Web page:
Cindy DeCarolis

Are You Tired Of Dieting?

I grew up hating my body and being obsessed with being thin. On TV I saw Marlo Thomas in That Girl, Mary Tyler Moore, and Charlie’s Angels. It was the ‘70’s and thin was in. Designer jeans were all the rage; and they were cut for supermodels with long, lean legs. I was not built for designer jeans.

I wasn’t fat, but people told me that I was. I felt inferior and unworthy because I wasn’t thin enough. While I wasn’t overweight, I definitely had hips, thighs, and a butt. If only I had grown up in an era where curves were embraced, I might have felt better about my body.

My obsession with being thin kicked off a lifetime of dysfunctional eating and exercise habits. The two things I could never do were starve myself or make myself vomit – believe me, I tried. However, I had a myriad of weird health rules and practices. I was extremely restrictive in what I ate during the week, but on the weekends I would eat everything. In front of other people I was the picture of virtuous dieting. If I wanted to eat “junk” I would do that in secret.

I swam every morning and went to aerobics classes after work. I would also sometimes workout during my lunch hour. On the weekends I would often do back-to-back aerobics classes. At night, I would do 500 waist twists and 500 crunches before going to bed. I would berate myself if I missed a workout. If I didn’t get up to swim in the morning I would call myself lazy and not allow myself to eat breakfast.

When I hit 40, my body changed. I always had a flat stomach and small waist – the only thing I liked about my body. But at 40 I started to gain weight, especially in my stomach. This was also a very unhappy time for me. I started bingeing – which led to gaining even more weight. Add to that hormonal changes that resulted in fibroid tumors and a hysterectomy. Now, I am in my 60’s. I have come a long way in terms of trying to accept my body and be “normal” when it comes to eating, but I still struggle every day.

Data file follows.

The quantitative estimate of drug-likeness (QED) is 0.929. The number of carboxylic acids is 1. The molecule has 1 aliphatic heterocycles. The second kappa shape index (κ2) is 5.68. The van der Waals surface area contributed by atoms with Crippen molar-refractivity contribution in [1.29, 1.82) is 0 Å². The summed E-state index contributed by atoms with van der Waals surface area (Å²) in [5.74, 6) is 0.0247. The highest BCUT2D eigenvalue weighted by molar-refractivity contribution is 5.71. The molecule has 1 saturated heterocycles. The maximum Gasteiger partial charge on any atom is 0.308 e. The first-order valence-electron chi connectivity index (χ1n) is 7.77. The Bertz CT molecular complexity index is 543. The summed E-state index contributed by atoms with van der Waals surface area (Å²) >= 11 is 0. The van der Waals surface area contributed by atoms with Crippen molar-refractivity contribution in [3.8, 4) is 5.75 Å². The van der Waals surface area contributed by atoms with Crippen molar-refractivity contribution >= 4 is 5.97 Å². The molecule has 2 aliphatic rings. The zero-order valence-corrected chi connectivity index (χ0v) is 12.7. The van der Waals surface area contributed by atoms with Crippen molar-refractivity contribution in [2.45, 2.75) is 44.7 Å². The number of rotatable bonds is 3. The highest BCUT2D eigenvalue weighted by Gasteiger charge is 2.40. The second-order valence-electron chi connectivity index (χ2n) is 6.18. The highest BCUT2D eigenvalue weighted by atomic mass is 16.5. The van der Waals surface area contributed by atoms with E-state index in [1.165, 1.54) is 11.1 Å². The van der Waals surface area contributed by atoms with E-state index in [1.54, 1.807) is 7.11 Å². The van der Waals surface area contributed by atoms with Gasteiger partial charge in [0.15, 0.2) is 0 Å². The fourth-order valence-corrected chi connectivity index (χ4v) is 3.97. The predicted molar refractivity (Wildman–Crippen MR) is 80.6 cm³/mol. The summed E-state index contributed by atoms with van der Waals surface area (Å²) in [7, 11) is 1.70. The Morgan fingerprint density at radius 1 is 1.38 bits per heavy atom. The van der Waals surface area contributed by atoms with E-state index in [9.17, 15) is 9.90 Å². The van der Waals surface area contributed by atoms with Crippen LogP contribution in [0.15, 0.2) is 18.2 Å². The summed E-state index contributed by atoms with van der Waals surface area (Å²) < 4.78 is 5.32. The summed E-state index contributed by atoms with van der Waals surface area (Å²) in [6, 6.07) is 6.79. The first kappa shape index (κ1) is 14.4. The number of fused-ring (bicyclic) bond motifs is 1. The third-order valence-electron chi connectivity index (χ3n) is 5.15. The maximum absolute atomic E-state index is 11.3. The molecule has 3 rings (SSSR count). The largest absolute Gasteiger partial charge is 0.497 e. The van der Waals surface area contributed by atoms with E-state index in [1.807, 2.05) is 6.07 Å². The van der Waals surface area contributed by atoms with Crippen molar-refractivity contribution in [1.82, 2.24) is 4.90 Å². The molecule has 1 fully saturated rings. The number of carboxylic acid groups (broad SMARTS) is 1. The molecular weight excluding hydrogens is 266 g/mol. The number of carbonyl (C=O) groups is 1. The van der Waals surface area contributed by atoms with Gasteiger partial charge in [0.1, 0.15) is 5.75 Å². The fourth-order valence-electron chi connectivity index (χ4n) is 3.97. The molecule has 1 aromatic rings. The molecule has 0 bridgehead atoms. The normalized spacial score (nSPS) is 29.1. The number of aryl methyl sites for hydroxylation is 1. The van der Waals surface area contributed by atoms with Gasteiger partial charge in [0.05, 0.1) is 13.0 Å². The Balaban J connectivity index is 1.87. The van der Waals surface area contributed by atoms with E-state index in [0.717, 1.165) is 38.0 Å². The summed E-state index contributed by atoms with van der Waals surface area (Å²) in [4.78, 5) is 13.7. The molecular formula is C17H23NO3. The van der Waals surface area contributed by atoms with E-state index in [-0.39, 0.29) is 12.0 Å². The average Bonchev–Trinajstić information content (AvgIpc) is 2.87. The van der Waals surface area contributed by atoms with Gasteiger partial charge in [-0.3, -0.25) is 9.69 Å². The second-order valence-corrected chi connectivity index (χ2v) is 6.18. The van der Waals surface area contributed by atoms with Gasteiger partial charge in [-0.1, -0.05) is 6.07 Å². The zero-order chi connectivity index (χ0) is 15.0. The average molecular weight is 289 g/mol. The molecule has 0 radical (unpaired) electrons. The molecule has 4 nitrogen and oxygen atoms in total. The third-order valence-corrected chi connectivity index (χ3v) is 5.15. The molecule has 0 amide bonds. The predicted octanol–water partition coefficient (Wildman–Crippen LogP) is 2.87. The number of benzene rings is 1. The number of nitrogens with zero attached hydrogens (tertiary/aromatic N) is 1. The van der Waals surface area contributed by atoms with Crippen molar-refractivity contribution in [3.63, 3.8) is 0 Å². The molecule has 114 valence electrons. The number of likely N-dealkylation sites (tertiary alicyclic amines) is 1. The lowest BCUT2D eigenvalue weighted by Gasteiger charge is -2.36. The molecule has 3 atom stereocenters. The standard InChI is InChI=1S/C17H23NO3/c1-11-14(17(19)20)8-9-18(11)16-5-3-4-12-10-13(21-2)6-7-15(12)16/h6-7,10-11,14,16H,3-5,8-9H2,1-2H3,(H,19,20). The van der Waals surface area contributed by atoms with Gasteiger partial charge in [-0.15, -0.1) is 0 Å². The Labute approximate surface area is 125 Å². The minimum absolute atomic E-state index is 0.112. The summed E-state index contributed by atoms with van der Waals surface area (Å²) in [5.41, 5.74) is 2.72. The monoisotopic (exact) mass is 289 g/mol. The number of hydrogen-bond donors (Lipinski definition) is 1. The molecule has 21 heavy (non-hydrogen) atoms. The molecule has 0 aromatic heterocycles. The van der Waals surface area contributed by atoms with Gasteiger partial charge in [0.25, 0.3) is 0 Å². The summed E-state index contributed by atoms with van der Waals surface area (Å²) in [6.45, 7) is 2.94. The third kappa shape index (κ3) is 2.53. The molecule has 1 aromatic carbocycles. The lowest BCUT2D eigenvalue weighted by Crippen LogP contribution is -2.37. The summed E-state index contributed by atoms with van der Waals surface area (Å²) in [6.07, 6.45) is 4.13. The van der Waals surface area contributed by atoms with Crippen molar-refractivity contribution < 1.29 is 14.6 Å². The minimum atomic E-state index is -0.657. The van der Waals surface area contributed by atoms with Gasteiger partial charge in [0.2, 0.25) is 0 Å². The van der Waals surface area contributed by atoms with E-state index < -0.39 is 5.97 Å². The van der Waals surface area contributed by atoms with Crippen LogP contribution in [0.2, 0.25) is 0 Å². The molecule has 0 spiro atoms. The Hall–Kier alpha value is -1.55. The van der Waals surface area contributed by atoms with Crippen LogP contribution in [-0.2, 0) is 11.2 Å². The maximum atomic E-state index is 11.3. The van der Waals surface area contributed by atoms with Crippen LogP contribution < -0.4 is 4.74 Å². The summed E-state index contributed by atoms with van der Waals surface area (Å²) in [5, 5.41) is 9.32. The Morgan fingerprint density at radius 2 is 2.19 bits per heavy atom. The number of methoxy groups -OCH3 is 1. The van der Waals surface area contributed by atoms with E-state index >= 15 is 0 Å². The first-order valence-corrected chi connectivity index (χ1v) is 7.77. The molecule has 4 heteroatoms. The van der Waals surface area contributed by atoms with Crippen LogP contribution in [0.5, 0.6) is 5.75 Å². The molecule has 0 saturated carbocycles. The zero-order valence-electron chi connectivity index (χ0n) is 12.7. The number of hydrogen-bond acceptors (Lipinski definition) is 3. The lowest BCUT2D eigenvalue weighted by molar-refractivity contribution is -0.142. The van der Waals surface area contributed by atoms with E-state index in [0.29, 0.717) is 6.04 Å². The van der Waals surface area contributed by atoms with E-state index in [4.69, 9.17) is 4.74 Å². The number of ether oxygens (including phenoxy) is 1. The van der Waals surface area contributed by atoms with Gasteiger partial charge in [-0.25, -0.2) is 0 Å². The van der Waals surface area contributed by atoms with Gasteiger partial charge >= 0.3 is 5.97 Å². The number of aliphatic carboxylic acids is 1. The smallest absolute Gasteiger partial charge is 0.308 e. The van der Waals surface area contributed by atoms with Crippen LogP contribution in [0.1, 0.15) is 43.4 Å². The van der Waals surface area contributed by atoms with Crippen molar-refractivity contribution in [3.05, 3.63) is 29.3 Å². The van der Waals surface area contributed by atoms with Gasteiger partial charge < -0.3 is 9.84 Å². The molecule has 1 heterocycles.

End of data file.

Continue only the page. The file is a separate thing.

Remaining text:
I recently read the book “Intuitive Eating a Revolutionary Anti-Diet Approach” by Evelyn Tribole MS, RDN, CEDRD-S and Elyse Resch MS, RDN, CEDRD-S, FAND. I read it back in 1995 when it was first published. At the time, I was deeply ingrained in my diet and exercise habits – and I was in good shape, so I didn’t see these habits as dysfunctional or problematic.

Reading it now, I see their approach as what I always wanted to be when it comes to eating – “normal.” By that, I mean eating when I am hungry, not bingeing, not labeling foods as good or bad, not restricting certain foods, exercising because I enjoy it and it makes me feel good, and honoring my body and my health.

The book is comprehensive, covering everything from the science behind intuitive eating to how to raise your kids to be intuitive eaters, and resources for getting help with eating disorders. If you struggle with food and dieting, I recommend reading the book. For now, I want to share with you the 10 principles of intuitive eating outlined by the authors.

Principle 1: Reject the diet mentality. Restricting doesn’t work.

Principle 2: Honor your hunger. Learn to trust your hunger cues by eating regular meals.

Principle 3: Make peace with food. Try foods that you fear when you are ready.

Principle 4: Challenge the food police. Remove morality and judgement from eating.

Principle 5: Discover the satisfaction factor. Experience eating as pleasurable.

Principle 6: Feel your fullness. Transition away from extreme fullness to more gentle fullness.

Principle 7: Cope with emotions with kindness. Find ways other than food to cope with emotions.

Principle 8: Respect your body. Be grateful for what your body can do. Heal body image distortion.

Principle 9: Movement. Gentle and moderate exercise can help manage stress and anxiety.

Principle 10: Honor your health. The body requires a wide variety of foods to get needed nutrients.

When I began studying to become a natural health professional and health coach, I saw how many mistakes I had been making. Many lifestyle habits I thought were healthy were actually not, despite many of them being promoted as healthy. There is a better way to live. I call it Back to Basics, simple lifestyle strategies with significant impact. I would love to teach you how to live life healthier.

At Blissful Balance LLC, our mission is to help you to live life healthier. You can follow us on Facebook and Instagram. Contact me at for a complimentary consultation. You can also visit doTerra to purchase essential oils.